The small homes are designed by Mike Steiger, Smsa Architectural Services, Cassville, and are being built by SUNY Delhi construction students at the Delaware County campus, then transported here. Under construction on site is a community center, and plans are to power the complex, to the degree possible, with geothermal and solar powers, according to County Planning Director Karen Sullivan. These tiny homes and the community developments are going to create a great sense of community for all and allow people to give back to their communities. Hopefully, the rest of the tiny homes will be constructed soon enough so that more people in need of a home can move in and turn over a new leaf. (Jim Kevlin/AllOTSEGO.com)
COOPERSTOWN – Democrats in the two towns that serve the Village of Cooperstown – Otsego and Middlefield – were fast out of the gate this morning as the county Board of Elections began accepting petitions at 9 a.m. for the Nov. 5 elections.
In the Town of Otsego (including Cooperstown west of the Susquehanna, incumbent Supervisor Meg Kiernan filed to run again, and two newcomers submitted petitions for Town Board seats: Suzanne Johnson and Matthew Zwissler.
Brisk winds whipped the flames at a house at 2661 County Rte. 35 in the hamlet of Westville, and by the time it was doused, the building was gutted. The Milford Fire Department took the call at 11:13 a.m., according to Second Asst. Fire Chief Damon West, and when the first truck arrived, fire coming out of two sides of the structure, mostly on the second floor, some on the first. No one was home, but arrived about an hour into the fire. No injuries reported, although it is believed that some baby chicks and a cat may have perished in the fire. The frame of the home, owned by Jon and Caleb Edgington, is still standing and intact. Although there is heavy fire damage, several rooms had the doors closed and were undamaged by the fire. The cause of the fire is under investigation. Mutual Aid provided by Cherry Valley, Middlefield, Westford, Schenevus, Cooperstown, Hartwick, Hartwick Seminary, Mount Vision and Laurens, with West Laurens and Oneonta on standby. Milford firefighters were at the scene until almost 5 p.m.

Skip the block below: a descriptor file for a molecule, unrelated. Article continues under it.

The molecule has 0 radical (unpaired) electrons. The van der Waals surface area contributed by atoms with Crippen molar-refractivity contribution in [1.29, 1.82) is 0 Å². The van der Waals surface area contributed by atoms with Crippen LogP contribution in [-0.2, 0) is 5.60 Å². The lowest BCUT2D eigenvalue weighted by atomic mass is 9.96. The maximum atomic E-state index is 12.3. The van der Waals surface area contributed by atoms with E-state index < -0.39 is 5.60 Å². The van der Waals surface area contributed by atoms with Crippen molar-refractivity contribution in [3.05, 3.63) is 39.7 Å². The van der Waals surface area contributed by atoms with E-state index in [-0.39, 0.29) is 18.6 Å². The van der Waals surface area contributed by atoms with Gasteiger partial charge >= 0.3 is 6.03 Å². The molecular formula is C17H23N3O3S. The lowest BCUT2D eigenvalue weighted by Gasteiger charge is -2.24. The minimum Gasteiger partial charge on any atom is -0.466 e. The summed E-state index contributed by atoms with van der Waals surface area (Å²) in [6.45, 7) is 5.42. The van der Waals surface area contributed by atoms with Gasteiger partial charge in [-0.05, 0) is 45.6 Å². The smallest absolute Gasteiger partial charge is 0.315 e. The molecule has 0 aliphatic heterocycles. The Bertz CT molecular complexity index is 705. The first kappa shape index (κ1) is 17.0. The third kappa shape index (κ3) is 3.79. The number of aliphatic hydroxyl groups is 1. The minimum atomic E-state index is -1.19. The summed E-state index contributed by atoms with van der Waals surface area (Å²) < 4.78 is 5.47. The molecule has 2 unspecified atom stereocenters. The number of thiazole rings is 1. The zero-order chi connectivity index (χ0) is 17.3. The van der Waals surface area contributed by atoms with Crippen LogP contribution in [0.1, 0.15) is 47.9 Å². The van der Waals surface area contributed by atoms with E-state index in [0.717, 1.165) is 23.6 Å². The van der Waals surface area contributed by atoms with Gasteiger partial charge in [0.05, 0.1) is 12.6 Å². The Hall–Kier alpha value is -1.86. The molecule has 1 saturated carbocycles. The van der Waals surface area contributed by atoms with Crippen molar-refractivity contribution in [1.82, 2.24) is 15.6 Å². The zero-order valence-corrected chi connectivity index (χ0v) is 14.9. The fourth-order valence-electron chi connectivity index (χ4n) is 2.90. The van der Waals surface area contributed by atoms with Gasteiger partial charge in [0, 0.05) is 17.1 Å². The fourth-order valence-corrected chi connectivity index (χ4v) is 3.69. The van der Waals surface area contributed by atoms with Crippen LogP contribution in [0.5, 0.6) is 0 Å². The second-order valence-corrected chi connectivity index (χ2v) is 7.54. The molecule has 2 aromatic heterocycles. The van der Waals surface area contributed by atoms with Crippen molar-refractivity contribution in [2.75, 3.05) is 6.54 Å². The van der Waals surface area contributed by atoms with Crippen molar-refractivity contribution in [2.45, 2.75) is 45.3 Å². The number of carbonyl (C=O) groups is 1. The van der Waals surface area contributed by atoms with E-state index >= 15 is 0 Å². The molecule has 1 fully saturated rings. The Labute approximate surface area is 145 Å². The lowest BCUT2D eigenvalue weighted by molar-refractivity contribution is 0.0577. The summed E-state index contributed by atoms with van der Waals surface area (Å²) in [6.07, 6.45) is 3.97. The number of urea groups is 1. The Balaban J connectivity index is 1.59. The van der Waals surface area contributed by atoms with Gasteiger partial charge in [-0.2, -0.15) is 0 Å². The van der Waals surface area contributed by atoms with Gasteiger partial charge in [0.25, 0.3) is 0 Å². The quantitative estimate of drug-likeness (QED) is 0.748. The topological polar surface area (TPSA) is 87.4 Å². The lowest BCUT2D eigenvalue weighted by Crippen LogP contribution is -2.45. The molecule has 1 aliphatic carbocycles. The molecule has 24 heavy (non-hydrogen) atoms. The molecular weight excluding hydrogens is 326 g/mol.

MIDDLEFIELD – Josephine Rosalie Martucci, who retired to Middlefield from Staten Island in 1993, passed away Sunday, March 11, 2018, with her children by her side.
She was born Nov. 10, 1930, on Staten Island, daughter of Fredinando and Antoinette (Rendittis) Ciaburri.
Josephine married Anthony Martucci in 1951. They shared 61 years of marriage.
A graduate of New Dorp High School on Staten Island, Josephine was employed by Chin & Lee Chow Mein Co. in Manhattan until beginning a family. As her children grew up, she worked various jobs until retiring as a school bus matron on the bus her husband drove. In 1993, they moved to Middlefield.
COOPERSTOWN – Eleanor V. Bronner, 88, who with her husband trained harness horses on their Ricetown Road property in the Town of Middlefield, died Saturday evening, March 3, surrounded by her loving family.